In a city of 1.5 million people, where’s our common ground? The most democratic places in cities can be those we share, the civic spaces that create points of interaction and integration, where strangers become neighbors. But so many of the places that should support a healthy public life, from parks to libraries, are aging and worn threadbare, either overused or neglected.
That’s what Mayor Jim Kenney’s ambitious Rebuilding Community Infrastructure (Rebuild) initiative aims to address through a seven-year plan to invest $500 million in these civic assets. It’s a generational chance to remake Philadelphia’s landscape of civic assets, advancing an equity agenda for neighborhoods by improving public spaces, boosting economic opportunity and civic capacity, and creating social connectivity through capital projects.
Rebuild, which PlanPhilly/NewsWorks first reported on in February, has quietly been gathering steam since it was first announced in the mayor’s budget address in early 2016.
At an event Monday, the William Penn Foundation will formally announce its $100 million commitment to Rebuild – the largest grant in the foundation’s history.
In a statement Shawn McCaney, the foundation’s interim executive director said, “A central aim of William Penn’s public spaces grantmaking over the last few years has been to expand access to high quality public space in neighborhoods outside of Center City. Rebuild represents the opportunity to do that citywide. Under the impressive leadership of Mayor Kenney and Managing Director Michael DiBerardinis, we have great confidence in the city’s capacity to execute a transformation of this scale.”
For the William Penn Foundation, the Rebuild grant builds on the millions it has already invested in recent Philadelphia public space projects and its significant support for the 21st Century Libraries and Reimagining the Civic Commons initiatives.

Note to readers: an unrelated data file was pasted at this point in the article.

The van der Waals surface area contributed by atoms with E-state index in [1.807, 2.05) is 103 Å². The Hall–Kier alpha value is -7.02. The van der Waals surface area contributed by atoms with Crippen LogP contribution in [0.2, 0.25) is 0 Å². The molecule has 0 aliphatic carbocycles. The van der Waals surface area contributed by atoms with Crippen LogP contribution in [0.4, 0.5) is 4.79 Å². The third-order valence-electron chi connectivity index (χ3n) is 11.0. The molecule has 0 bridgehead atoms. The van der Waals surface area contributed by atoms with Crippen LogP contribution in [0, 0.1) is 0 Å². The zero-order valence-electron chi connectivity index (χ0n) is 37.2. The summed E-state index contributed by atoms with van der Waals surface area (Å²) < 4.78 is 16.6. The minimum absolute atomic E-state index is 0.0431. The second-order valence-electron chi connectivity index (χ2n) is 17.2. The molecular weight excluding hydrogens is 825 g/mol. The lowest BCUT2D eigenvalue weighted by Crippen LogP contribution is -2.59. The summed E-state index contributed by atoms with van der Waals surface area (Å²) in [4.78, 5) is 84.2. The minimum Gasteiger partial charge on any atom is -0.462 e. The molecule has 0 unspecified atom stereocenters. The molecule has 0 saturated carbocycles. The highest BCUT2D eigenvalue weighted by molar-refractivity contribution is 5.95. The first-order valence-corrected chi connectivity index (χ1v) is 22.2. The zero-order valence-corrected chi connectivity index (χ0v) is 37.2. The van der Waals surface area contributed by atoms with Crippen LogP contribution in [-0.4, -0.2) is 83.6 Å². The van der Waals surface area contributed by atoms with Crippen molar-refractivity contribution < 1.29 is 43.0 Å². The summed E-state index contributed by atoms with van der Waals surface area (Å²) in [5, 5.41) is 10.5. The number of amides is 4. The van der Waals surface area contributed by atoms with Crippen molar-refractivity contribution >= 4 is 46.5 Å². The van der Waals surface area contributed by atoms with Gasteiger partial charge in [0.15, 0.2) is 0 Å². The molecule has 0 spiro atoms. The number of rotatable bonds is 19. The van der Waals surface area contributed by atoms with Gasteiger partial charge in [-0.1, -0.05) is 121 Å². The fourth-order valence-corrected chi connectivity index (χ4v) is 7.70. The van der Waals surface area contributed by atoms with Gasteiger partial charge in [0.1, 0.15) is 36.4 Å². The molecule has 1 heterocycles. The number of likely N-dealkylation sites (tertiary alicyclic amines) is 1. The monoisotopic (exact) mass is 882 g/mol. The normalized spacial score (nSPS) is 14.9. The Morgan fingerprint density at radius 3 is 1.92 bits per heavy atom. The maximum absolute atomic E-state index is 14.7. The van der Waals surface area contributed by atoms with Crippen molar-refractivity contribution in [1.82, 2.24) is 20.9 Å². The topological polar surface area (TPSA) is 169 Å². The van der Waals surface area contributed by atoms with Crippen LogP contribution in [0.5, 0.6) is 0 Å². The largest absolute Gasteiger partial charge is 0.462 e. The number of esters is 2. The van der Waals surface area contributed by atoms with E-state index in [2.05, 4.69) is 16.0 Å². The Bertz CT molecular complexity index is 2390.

For the city, the grant is more than a vote of confidence in its ability to deliver on Rebuild’s promise. The foundation’s commitment also offers leverage. Of its total grant, the William Penn Foundation will give $20.2 million by offering $1 for every $2 raised in other philanthropic and public dollars, and $75 million is contingent on the city’s successful issuance of $300 million in bonds.
The administration anticipates asking City Council to vote on a funding ordinance for Rebuild’s bonds in early 2017, and the first of three tranches of $100 million could be released in spring 2017. Rebuild will also see an anticipated $48 million from the city’s capital budget, a portion of revenue from the new sweetened beverage tax going into effect in January, and an additional portion coming potentially from state and federal grants.
As funding for Rebuild comes into sharper focus, the mayoral initiative has also found its theoretical and practical footing in recent months.
Earlier this month PlanPhilly sat down with key city figures in the Rebuild initiative – Managing Director DiBerardinis, Philadelphia Parks and Recreation Commissioner Kathryn Ott Lovell, Rebuild Executive Director Nicole Westerman, Rebuild Deputy Director for Community Engagement and Communications David Gould, as well as mayoral spokeswoman Lauren Hitt – to talk about how the city is working to get Rebuild off the ground.
Rebuild, they stress, is more than fundamental capital improvements for public facilities. The initiative also is being designed as an opportunity to improve workforce diversity and inclusion and to elevate community engagement through the project-based work.
New hires to manage the program align with these pillars: Kira Strong (former Vice President of Community and Economic Development at People’s Emergency Center) will manage the capital projects, Mary Stitt (former City Procurement Commissioner) will focus on the workforce aspect, and Gould left the William Penn Foundation to work on Rebuild’s communications and community engagement. Rounding out the management team will be a to-be-hired finance director.
Since last October, Westerman – who previously worked at PIDC and the School District of Philadelphia on strategic planning – has been the hub of a planning and research process to inform Rebuild.
“The driving force behind Rebuild is equity, meaning that we want to focus investment of Philadelphia’s neediest neighborhoods. A secondary goal is economic growth, meaning that we think that these public sector investments can help to catalyze private sector investment,” Westerman said. “Center City is looking great these days. There are lots of neighborhoods that have not seen this new kind of investment and it is time.”
Westerman notes that Rebuild’s equity agenda for civic asset investment doesn’t come at the expense of projects to support economic vitality in well-heeled parts of the city. Rather, it’s a new calculus. And investment could mean anywhere from a few thousand to a few million dollars in funding.